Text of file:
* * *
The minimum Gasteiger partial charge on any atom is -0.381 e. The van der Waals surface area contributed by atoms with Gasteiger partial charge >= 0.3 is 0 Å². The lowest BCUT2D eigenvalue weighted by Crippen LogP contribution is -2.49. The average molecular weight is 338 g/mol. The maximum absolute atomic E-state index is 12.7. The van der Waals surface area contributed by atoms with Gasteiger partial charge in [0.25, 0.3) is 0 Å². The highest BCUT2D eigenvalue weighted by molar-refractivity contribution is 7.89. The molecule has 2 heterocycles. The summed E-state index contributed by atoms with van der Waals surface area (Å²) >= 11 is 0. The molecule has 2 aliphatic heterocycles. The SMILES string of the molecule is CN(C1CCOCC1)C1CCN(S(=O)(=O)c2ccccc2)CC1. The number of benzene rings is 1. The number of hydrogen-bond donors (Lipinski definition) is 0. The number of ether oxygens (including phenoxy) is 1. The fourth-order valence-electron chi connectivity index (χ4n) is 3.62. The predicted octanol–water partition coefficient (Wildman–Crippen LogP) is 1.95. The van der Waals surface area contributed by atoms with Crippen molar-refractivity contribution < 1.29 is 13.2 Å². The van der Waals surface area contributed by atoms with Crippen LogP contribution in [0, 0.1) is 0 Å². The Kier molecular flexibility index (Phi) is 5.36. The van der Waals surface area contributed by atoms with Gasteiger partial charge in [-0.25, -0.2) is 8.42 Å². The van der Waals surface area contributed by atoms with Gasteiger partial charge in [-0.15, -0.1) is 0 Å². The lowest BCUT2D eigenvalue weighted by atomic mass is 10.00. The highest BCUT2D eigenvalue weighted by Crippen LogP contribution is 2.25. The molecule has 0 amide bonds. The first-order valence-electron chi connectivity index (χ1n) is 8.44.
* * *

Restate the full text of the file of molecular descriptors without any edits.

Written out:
The minimum Gasteiger partial charge on any atom is -0.381 e. The van der Waals surface area contributed by atoms with Gasteiger partial charge >= 0.3 is 0 Å². The lowest BCUT2D eigenvalue weighted by Crippen LogP contribution is -2.49. The average molecular weight is 338 g/mol. The maximum absolute atomic E-state index is 12.7. The van der Waals surface area contributed by atoms with Gasteiger partial charge in [0.25, 0.3) is 0 Å². The highest BCUT2D eigenvalue weighted by molar-refractivity contribution is 7.89. The molecule has 2 heterocycles. The summed E-state index contributed by atoms with van der Waals surface area (Å²) >= 11 is 0. The molecule has 2 aliphatic heterocycles. The SMILES string of the molecule is CN(C1CCOCC1)C1CCN(S(=O)(=O)c2ccccc2)CC1. The number of benzene rings is 1. The number of hydrogen-bond donors (Lipinski definition) is 0. The number of ether oxygens (including phenoxy) is 1. The fourth-order valence-electron chi connectivity index (χ4n) is 3.62. The predicted octanol–water partition coefficient (Wildman–Crippen LogP) is 1.95. The van der Waals surface area contributed by atoms with Crippen molar-refractivity contribution < 1.29 is 13.2 Å². The van der Waals surface area contributed by atoms with Crippen LogP contribution in [0, 0.1) is 0 Å². The Kier molecular flexibility index (Phi) is 5.36. The van der Waals surface area contributed by atoms with Gasteiger partial charge in [-0.25, -0.2) is 8.42 Å². The van der Waals surface area contributed by atoms with Gasteiger partial charge in [-0.15, -0.1) is 0 Å². The lowest BCUT2D eigenvalue weighted by atomic mass is 10.00. The highest BCUT2D eigenvalue weighted by Crippen LogP contribution is 2.25. The molecule has 0 amide bonds. The first-order valence-electron chi connectivity index (χ1n) is 8.44.